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Biden supporters demand that Michigan election officials respect the vote count.

Supporters of then-President-Elect Joe Biden stand in front of the Michigan State Capital on November 23, 2020. (Photo: Jeff Kowalsky/AFP via Getty Images)

'Tip of the Iceberg': Report Warns Michigan GOP Ploy Could Shutter 20% of Polling Places

"There is no doubt the goal of this proposal is to harm democracy. It is designed to put obstacles and hurdles between voters and the ballot box."

Jake Johnson

If successful, a Republican-backed petition initiative in Michigan could result in the closure of one in five polling locations across the crucial battleground state, potentially creating harmful new barriers to ballot access and disenfranchising voters.

That's according to a report published Wednesday by the local advocacy group Progress Michigan, which warned that the election law changes proposed by the Secure MI Vote initiative would "make it harder for Michiganders to vote and make the job of administering elections more difficult for local clerks."

"I hope people are able to see the danger and the impact of this proposal and refuse to sign it."

The initiative proposes a slew of restrictive policies—from new voter ID requirements to constraints on absentee ballot distribution—but Progress Michigan's report focuses on a provision that would bar state clerks from accepting in-kind contributions for activities related to election administration.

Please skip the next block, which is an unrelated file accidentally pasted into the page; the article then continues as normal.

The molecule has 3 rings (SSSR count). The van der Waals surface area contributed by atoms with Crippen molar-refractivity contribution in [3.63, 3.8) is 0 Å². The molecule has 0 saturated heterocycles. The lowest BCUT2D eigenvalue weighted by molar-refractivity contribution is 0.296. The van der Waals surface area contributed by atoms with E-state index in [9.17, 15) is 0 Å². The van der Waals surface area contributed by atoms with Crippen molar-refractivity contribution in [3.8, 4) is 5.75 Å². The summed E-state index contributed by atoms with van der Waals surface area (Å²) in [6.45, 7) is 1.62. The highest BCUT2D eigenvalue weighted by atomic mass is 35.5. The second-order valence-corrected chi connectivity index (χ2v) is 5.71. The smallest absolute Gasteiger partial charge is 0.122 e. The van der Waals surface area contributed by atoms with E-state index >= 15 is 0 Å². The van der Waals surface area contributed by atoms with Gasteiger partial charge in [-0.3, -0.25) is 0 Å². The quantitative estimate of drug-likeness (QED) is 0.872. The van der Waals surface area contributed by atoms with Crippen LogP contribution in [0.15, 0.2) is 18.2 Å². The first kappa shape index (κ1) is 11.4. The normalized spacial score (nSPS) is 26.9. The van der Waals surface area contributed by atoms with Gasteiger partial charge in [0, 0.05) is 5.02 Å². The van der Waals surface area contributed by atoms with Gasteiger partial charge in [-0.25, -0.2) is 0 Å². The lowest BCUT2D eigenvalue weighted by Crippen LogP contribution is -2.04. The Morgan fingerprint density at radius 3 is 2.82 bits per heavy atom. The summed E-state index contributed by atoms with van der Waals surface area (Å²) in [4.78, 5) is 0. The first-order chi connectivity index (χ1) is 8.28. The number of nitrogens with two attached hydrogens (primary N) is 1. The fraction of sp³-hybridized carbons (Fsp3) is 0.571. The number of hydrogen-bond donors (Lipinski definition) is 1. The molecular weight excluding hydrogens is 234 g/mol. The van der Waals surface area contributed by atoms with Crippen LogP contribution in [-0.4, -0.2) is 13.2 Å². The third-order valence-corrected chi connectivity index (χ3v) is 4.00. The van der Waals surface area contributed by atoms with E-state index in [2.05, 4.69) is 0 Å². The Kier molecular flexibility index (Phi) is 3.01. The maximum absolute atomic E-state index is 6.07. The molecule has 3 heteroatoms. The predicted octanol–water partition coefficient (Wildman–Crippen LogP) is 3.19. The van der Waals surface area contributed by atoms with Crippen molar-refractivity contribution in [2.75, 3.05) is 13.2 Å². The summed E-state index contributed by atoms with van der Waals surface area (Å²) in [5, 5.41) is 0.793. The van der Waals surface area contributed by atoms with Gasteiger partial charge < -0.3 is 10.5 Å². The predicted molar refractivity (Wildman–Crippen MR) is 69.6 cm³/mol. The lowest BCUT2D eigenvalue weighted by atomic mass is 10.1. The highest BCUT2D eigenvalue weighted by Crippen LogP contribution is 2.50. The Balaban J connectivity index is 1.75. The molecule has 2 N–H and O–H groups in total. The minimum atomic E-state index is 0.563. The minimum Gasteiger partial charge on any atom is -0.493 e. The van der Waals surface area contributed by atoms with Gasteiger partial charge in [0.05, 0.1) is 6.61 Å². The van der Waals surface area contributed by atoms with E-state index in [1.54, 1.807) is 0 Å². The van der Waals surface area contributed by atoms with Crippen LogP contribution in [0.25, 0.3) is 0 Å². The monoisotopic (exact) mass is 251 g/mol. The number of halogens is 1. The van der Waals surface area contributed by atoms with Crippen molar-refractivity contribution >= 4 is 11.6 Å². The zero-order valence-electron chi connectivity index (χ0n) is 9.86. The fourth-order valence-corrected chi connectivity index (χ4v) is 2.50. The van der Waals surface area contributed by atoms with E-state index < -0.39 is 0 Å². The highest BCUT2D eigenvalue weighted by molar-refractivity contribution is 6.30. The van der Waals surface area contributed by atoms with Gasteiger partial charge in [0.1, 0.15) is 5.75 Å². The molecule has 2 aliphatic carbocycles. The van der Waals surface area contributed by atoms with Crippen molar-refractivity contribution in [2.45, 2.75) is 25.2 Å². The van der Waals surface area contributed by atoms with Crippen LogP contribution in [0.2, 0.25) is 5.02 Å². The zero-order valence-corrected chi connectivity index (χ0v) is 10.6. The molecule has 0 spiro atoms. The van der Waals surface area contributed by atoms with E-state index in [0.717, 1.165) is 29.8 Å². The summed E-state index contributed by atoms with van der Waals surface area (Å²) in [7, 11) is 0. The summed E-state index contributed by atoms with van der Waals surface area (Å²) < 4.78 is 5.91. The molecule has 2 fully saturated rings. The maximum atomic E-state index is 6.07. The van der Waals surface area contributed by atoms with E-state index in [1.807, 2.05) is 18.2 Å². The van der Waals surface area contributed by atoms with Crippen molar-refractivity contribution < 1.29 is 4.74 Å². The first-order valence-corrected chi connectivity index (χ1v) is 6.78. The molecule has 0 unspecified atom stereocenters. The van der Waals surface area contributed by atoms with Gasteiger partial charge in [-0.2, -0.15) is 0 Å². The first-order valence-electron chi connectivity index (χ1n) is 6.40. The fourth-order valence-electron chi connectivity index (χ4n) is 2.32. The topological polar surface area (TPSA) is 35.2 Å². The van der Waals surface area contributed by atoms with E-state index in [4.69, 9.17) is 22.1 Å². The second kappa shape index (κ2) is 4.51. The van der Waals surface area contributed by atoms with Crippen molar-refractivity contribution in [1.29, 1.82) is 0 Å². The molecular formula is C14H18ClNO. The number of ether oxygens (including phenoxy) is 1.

"While public buildings such as public schools and township halls are used as polling places, Michigan's local clerks also make use of many nonprofit spaces, including places of worship," the report states. "These nonprofit spaces are often donated and Secure MI Vote organizers have conceded this ballot provision would ban Michigan's clerks from accepting donated spaces as polling places."

The measure does not include a provision requiring the Michigan legislature—which is controlled by Republicans—to provide funding for local election clerks to pay for polling places that were previously donated.

Progress Michigan estimates that around 664 of Michigan's 3,355 total polling places for the 2020 election were churches, places of worship, or other similar religious spaces.

"Churches and similar places of worship account for the majority of nonprofit polling places and comprised approximately 20% of all polling places for the 2020 election," the report notes. "According to conversations with clerks, the Secure MI Vote ballot initiative would do away with polling places that have been used in communities for decades, and finding alternative locations could be incredibly difficult—if not impossible—and expensive to acquire."

Sam Inglot, deputy director of Progress Michigan, said in a statement that the report's findings represent "just the tip of the iceberg" in terms of the potential harms of the Secure MI Vote initiative.

"This initiative will change where voters have voted in previous elections, in some cases for decades, and could reduce the overall number of polling places available to voters," said Inglot. "This systematic defunding of our elections will result in longer lines, longer drives, and less people able to make their voices heard."